All in all, all is well – it’s just a day in the life of shorthanded sailors pressing to race on to New York. It appears on the last position schedule we saw, that we are still in contention, which we think has been because we were able to use the 2-knot assist of the current from the Gulf Stream to make up the miles we lost with the sail problems. I just learned that we are out front of the fleet at the moment. Well, what do you know? We’ll just have to stick around and see how the rest of the race plays out, won’t we?
(See AC Race Tracker here!)
As it turned out, the Gulf Stream was a bit further off-shore than we anticipated, and it took us a while to get there, but once we were there, it was pretty obvious. Our speed over the ground was greater than our speed through the water, not to mention the warmth of the water spraying in our face as well as the warmth of the air. We saw sargasso grass along the western edge and numerous flying fish playing about. These are all traditional signs that you’re getting close to or into the amazing Gulf Stream. (To learn more the Gulf Stream, check out this Environment Explorer Guide on our Bodacious Dream Expeditions website.)
Cape Hatteras, which we just passed, is one of the most significant barrier island areas on the Eastern Coastline. While we were quite a few miles offshore and so didn’t actually see the barrier islands, we know they are there from other trips when we passed very close to them. The ever-changing edges of the barrier islands were a big problem for the builders of the famous Cape Hatteras lighthouse who had to find a way to build it so that it didn’t get washed into the sea. (More on Cape Hatteras at the History Explorer Guide and the Environment one too.)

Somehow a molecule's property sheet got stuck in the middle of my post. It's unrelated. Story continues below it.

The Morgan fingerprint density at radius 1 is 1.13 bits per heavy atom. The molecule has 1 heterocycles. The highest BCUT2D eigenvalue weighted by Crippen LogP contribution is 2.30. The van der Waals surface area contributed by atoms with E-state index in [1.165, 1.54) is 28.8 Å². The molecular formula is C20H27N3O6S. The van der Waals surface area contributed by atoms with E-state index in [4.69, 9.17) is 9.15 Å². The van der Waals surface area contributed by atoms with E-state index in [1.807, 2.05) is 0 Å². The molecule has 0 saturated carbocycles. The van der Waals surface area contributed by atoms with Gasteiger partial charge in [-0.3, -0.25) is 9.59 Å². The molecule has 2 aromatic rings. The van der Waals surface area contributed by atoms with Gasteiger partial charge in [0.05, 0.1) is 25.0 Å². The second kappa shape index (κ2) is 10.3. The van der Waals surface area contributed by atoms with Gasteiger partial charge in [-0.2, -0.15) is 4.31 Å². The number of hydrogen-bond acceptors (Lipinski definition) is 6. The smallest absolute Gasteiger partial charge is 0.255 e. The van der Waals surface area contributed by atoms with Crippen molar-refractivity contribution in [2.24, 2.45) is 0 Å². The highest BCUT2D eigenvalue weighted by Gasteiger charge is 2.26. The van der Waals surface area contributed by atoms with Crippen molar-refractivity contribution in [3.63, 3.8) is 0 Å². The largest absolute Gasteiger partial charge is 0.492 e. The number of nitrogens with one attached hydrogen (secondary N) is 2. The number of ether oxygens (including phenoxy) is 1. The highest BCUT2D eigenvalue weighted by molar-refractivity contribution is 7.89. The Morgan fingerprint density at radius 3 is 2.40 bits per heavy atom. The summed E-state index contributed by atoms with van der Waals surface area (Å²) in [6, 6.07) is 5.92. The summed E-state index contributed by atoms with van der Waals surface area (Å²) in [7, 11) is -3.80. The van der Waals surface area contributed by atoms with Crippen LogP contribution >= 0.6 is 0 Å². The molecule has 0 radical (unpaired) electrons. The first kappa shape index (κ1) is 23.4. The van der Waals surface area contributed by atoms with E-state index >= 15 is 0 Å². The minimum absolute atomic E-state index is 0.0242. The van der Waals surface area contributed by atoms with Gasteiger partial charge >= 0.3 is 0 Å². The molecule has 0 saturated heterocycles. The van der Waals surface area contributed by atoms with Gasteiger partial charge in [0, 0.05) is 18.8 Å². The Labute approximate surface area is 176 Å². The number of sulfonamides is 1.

So, on we go into the dark of night – straight onto morning. As I write this, there’s about 275 miles left to NYC, and we figure that will take us about 2 more days. This leaves us with lots of opportunities to catch up and pull ahead, or to make some tactical mistakes and fall behind. The Atlantic Cup is a very tactical race – one where you have to take into consideration a confluence of natural events surrounding prevailing weather and currents to find the quickest route to the finish line. That’s one of the interesting and amazing things about sailboat racing. While it requires that you be a good athlete, it’s not just about one’s physical abilities either. As boats derive their power and speed from the wind and course they take through the water, a big part of the game is to harness Ol’ Mother Nature to your advantage, so that you can get you to our destination, quickly and safely. I guess that’s the Mother’s Day message we’ll leave you with; pass gracefully through the world, and be careful to leave no trace in your wake. Try as best you can to maximize your life, and minimize your impact!
So, for now … back to business for us … and a good new week to you all!
- Matt, Dave & Bodacious Dream